“It ain’t never been done ‘cause we ain’t ever done it.
You’ve got to stop thinking so negative, son!”
– Bo “Bandit” Darville
(as performed by Burt Reynolds)
Smokey & The Bandit
ONCE THE TRIP WAS FINALIZED and it was decided that I’d be flying more than originally planned, the only real concerns we had about the voyage were the not-so-remote chances of some catastrophic weather or travel issues that could derail the goal: getting to 30 MLB games in 30 days without interruption or too much drama.
We also couldn’t afford to get sick or injured. Carrying bags around the continent would suck with a bad back or a bum foot. As we learned in 2014, your health is everything!
Would all the planes arrive on time? Would weather cooperate? Clearly, a few poorly timed storms and the trip would be a mess. You can only truly plan so much and then fate determines the outcome.
And if you’ve listened to my radio show at any point over the past quarter of a century, you know that I despise rain delays. Nothing good happens when it rains in baseball.
I’ve dedicated some time on the radio over the past few months discussing the trip and some of the comedy, drama and sights I saw on my unique journey. Most of my guests along the route joined me afterward to talk about it on the radio.
I’ve also joked that no one prepared me for 30 straight days of airplanes, airports, hotels, stadiums, restaurants and their various brands of cheap toilet paper.
There were many statistics and “over and under” side bets I was making with my wife on the 30-30 trip regarding beer consumed, hot dogs inhaled, hangovers, bad hotel pillows, crappy showers, lost/forgotten items, etc. And as much as we prepared to travel light and packed as little as we’d need, we never thought we’d really succeed in our goal of never having to check a bag for 30 days. But, miraculously, I literally lived out of one suitcase, one backpack and carted a giant cotton swab “prop” in a long tube through every TSA checkpoint in the United States. (By the way, TSA Pre is a wonderful thing!)
Toward the end of the 30-day journey, most mornings I was torn by an extreme coffee situation. I’m a coffee nerd but it became a daily decision about whether to caffeinate before a flight at 5 a.m. (and not sleep) or afterward, in the next airport or city after a plane nap.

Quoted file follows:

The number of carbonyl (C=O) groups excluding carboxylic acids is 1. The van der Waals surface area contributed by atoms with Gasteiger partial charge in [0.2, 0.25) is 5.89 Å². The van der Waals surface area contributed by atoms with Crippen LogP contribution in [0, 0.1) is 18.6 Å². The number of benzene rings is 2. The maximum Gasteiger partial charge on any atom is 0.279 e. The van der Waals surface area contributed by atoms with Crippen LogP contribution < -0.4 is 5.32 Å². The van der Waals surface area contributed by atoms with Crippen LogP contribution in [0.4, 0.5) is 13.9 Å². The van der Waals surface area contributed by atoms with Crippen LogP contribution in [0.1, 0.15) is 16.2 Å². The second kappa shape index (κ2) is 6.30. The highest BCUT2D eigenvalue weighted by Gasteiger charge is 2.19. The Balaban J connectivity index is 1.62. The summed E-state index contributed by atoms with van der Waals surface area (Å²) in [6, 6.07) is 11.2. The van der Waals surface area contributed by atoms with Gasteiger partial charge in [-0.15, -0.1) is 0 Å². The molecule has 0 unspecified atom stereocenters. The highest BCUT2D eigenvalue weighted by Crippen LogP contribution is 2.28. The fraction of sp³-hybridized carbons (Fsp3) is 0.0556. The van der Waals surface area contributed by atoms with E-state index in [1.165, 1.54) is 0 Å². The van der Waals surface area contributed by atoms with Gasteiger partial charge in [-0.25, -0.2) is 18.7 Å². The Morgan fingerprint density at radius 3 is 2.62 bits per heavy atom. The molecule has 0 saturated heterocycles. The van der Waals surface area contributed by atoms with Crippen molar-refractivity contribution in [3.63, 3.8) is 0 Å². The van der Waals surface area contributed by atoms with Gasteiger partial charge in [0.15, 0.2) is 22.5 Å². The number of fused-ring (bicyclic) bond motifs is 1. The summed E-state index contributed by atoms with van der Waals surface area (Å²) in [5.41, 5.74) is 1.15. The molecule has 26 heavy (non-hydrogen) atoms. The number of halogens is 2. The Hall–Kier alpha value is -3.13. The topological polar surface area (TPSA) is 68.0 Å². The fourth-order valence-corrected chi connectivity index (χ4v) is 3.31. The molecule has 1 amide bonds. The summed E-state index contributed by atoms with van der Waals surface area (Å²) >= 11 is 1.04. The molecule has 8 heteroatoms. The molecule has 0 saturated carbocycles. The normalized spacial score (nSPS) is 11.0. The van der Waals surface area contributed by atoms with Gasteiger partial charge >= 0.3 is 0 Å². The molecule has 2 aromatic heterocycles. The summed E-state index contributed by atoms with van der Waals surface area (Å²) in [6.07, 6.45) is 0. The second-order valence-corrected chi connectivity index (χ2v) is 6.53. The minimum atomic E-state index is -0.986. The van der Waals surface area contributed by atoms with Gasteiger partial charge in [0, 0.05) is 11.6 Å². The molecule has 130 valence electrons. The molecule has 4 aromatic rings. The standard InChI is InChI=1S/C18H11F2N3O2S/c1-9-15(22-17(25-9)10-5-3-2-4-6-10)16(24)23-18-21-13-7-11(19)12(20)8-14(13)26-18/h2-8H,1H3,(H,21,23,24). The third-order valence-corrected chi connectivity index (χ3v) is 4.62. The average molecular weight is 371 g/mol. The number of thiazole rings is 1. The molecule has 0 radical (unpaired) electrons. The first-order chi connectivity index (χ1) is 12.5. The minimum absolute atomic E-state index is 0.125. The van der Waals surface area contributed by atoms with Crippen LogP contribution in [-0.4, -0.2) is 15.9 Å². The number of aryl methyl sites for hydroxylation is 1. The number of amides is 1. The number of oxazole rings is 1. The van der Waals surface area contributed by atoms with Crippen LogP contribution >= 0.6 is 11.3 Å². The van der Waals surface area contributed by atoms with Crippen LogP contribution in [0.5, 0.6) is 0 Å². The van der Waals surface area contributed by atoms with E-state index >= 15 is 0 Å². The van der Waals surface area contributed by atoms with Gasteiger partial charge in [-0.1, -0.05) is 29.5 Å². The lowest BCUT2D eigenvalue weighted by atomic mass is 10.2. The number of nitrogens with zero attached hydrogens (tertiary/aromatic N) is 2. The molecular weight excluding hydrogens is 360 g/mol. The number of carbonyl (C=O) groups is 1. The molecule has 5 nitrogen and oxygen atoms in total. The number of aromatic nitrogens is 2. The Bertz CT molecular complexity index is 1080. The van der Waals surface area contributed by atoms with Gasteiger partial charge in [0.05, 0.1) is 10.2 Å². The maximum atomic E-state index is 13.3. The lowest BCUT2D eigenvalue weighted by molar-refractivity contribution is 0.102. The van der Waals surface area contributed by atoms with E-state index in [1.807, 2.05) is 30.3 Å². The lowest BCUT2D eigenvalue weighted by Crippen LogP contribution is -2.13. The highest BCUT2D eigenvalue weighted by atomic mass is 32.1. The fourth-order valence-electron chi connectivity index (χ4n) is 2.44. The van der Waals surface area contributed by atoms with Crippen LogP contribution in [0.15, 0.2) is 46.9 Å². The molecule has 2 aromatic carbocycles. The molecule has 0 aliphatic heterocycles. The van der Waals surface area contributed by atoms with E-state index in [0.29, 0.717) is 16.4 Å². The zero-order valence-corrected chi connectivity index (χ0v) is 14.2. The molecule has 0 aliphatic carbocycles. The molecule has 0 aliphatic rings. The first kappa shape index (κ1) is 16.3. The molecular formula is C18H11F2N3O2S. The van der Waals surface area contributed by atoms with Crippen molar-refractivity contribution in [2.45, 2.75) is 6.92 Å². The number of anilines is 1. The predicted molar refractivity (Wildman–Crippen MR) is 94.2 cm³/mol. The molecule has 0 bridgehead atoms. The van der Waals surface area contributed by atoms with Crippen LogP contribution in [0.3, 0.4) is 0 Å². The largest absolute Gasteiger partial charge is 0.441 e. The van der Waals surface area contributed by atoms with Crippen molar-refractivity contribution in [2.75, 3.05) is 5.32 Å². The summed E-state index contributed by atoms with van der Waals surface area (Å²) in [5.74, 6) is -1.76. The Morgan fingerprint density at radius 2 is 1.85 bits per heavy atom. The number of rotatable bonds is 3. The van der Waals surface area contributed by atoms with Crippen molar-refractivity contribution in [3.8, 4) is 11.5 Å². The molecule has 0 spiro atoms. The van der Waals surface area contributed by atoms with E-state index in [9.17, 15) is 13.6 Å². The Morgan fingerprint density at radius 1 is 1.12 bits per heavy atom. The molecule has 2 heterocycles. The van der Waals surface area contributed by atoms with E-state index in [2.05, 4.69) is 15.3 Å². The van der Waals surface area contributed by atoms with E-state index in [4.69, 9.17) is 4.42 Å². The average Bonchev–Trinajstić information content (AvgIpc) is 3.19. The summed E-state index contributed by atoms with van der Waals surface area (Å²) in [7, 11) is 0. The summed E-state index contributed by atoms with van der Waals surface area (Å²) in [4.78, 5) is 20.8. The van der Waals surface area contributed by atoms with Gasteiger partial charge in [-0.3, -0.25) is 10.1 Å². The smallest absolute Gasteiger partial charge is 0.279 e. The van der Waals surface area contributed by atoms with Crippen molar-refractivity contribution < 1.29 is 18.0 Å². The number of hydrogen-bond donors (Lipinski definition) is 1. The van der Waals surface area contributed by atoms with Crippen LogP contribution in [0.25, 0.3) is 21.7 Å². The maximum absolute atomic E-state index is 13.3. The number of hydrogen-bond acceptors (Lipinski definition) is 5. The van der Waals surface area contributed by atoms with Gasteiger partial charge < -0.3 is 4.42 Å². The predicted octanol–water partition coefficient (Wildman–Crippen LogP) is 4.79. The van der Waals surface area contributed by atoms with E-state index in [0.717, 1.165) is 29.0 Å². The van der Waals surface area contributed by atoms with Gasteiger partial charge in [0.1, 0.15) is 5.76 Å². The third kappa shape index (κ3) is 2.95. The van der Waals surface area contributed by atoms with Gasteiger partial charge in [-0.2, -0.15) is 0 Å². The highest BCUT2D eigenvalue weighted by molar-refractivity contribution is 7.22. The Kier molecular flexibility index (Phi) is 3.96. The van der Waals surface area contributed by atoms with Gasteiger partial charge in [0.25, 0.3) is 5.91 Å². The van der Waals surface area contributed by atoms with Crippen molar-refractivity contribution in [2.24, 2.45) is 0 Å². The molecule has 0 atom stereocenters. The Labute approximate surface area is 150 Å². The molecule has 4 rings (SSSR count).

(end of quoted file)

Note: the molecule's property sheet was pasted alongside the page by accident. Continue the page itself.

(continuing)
And there were several days at the end where I was extremely loopy and working on three or four hours of sleep and moving from hotel bed to shower to car to highway to parking garage to shuttle to TSA to gate to plane to seats to sleep…
Some days – like in Dallas, San Diego and Denver – I was running on fumes and took a few hours to sleep. In others, like Los Angeles and Milwaukee, we were full of energy and put almost 20,000 steps on my wife’s Fit Bit.
You can see my 30 ballpark rankings here at WNST.net but to be honest there are no truly awful experiences in Major League Baseball in regard to stadiums. And the beauty is all in the eye of the beholder. As I wrote in my preview blog for the rankings, many of these stadiums – or is it stadia? – provide a pretty similar experience. Whether it’s hot dog races, presidents or sausages, it’s all kinda the same thing. They all do “Take Me Out To The Ballgame” in the 7th inning. They all bluster “God Bless America” every night. They all have “walk up” music for individual players.
Most have the most annoying item in modern sports – the P.A. or music or scoreboard imploring the crowd to “make some noise” with various cues and sounds. Nothing more cheeseball than that.